Mrs. Dale was silent for a minute or two before she answered this, but then she did answer it. "I think I do," said she. "I think I do wish for it."

"I am very sure that I do," said Lily.

A few lines later, with her sister,

Bell for a moment turned her face away, and beat with her foot against the ground. Her anger was more difficult of restraint than was even her mother's,—and now, not restraining it, but wishing to hide it, she gave it vent in this way.

"I understand, Bell. I know what your foot means when it goes in that way; and you shan't do it. Come here, Bell, and let me teach you Christianity. I'm a fine sort of teacher, am I not? And I did not quite mean that."

"I wish I could learn it from some one," said Bell. "There are circumstances in which what we call Christianity seems to me to be hardly possible."

"When your foot goes in that way it is a very unchristian foot, and you ought to keep it still."

This is charming in its way, but I am afraid it is not sanctity. The response to Bell is at first too clever, and then suddenly too silly ("a very unchristian foot"). There is some truth and goodness in Lily's response, but mingled with serious self-deception. If we are to find Lily credible as a character, she must be either saintly or slightly mad, and whatever her virtues the former seems unlikely. (See the narrator's comments in Chapter 38.) This judgment is confirmed when we read the account of Lily's insistent, self-mutilating, imaginative play: wondering whether the bride has now arrived at the church, whether the ceremony is now completed, etc. If she could only allow herself to express (or feel) some entirely justified anger, she would not be so unpleasantly strange. Decked out with persiflage, her behavior cannot be called charity, but no one is permitted the relief of pity.

Toward the end, Lily refuses Eames's renewed proposal of marriage. This is entirely consonant with her character, and an admirable artistic decision in Trollope. She will remain (like her mother) a "perpetual widow" because she still loves Crosbie (Chapter 54). This seems most unlikely; no one in the novel seems to find her love credible. None of us understand her. And then, worst of all, she takes refuge in an old lie: "I am not blaming him, remember. These things are different with a man." It is outrageous to hear a cad rationalize his behavior with such an argument, but to hear it from the victim -- and such an intelligent victim -- is very painful. Still she fails to excite sympathy.

It is with relief that one reads Trollope's mature judgment:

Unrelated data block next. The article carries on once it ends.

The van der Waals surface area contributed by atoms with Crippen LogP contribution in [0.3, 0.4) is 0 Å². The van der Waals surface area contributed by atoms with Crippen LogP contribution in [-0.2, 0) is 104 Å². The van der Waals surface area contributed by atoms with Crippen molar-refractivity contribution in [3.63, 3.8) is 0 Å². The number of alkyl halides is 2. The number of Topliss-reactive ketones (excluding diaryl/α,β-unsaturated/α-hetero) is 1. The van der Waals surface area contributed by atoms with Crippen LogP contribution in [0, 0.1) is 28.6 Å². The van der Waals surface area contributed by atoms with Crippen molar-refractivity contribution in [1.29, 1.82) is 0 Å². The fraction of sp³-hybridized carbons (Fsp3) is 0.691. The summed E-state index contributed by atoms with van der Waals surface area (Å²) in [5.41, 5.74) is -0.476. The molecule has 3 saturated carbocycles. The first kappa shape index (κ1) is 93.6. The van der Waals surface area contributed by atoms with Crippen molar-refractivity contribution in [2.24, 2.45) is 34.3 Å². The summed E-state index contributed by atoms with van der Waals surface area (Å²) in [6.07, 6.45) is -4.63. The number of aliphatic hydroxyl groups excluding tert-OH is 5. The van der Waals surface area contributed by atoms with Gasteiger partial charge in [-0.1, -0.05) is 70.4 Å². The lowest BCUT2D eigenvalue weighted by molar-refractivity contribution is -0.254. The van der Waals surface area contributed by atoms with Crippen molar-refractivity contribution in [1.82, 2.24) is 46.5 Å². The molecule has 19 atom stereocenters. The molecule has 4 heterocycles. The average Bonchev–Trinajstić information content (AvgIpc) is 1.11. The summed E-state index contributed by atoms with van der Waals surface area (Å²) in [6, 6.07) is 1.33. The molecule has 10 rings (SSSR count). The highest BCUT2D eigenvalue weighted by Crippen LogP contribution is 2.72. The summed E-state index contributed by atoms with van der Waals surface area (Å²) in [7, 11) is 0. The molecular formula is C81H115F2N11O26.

Prig as she was, she made her way into the hearts of many readers, both young and old; so that, from that time to this, I have been continually honoured with letters, the purport of which has always been to beg me to marry Lily Dale to Johnny Eames. Had I done so, however, Lily would never have so endeared herself to these people as to induce them to write letters to the author concerning her fate. It was because she could not get over her troubles that they loved her. (Autobiography, Chapter 10)

In the end, as with the men, it is to the old one we should look for the most remarkable creation. Mrs Dale is a wonderful female character, from her introduction in Chapters 2 (offstage) and 3 (onstage). The drama of her shifting relations with her brother-in-law is subtle, poignant, and credible.

* The current Penguin edition is terrible on the Kindle. If you read e-books, get a free copy made by amateurs instead.

AuthorSeth Holler

Framley Parsonage (1860-61) is Trollope's fourth Barsetshire novel, and it is excellent. Here's the Simon Vance-narrated version.

Henry James made much of Trollope's nubile young ladies. This time the heroine is the winsome Lucy Robarts, the sister of the parson. Don't trust the current (11 Mar 2014) Wikipedia summary of Lucy and Lord Lufton's relationship: "The couple are deeply in love and the young man proposes " Phah. It's more complicated than that. Listen to this passage, in which Lucy mocks herself for being attracted to a lord:

"I'll go into a home, I think," continued Lucy. "You know what those homes are?" Mrs. Robarts assured her that she knew very well, and then Lucy went on: "A year ago I should have said that I was the last girl in England to think of such a life, but I do believe now that it would be the best thing for me. And then I'll starve myself, and flog myself, and in that way I'll get back my own mind and my own soul."

"Your own soul, Lucy!" said Mrs. Robarts, in a tone of horror.

"Well, my own heart, if you like it better; but I hate to hear myself talking about hearts. I don't care for my heart. I'd let it go—with this young popinjay lord or anyone else, so that I could read, and talk, and walk, and sleep, and eat, without always feeling that I was wrong here—here—here," and she pressed her hand vehemently against her side. "What is it that I feel, Fanny? Why am I so weak in body that I cannot take exercise? Why cannot I keep my mind on a book for one moment? Why can I not write two sentences together? Why should every mouthful that I eat stick in my throat? Oh, Fanny, is it his legs, think you, or is it his title? (Chapter 26)

As fine a creation as Lucy is, even better is the no-longer-young but still eminently eligible Miss Dunstable. (She's an heiress.) We first met her in Doctor Thorne, where she was a marriage prospect for the young Frank Gresham, whom she utterly outshone in character and wit. In Framley Parsonage, Miss Dunstable is once again the object of proposals, but interestingly, the most significant of these is conducted by proxy, through the suitor's sister. And it is one of two, or more precisely two and a half, by-proxy proposals in the book. But just listen to Miss Dunstable as she welcomes guests to an evening party at her London home: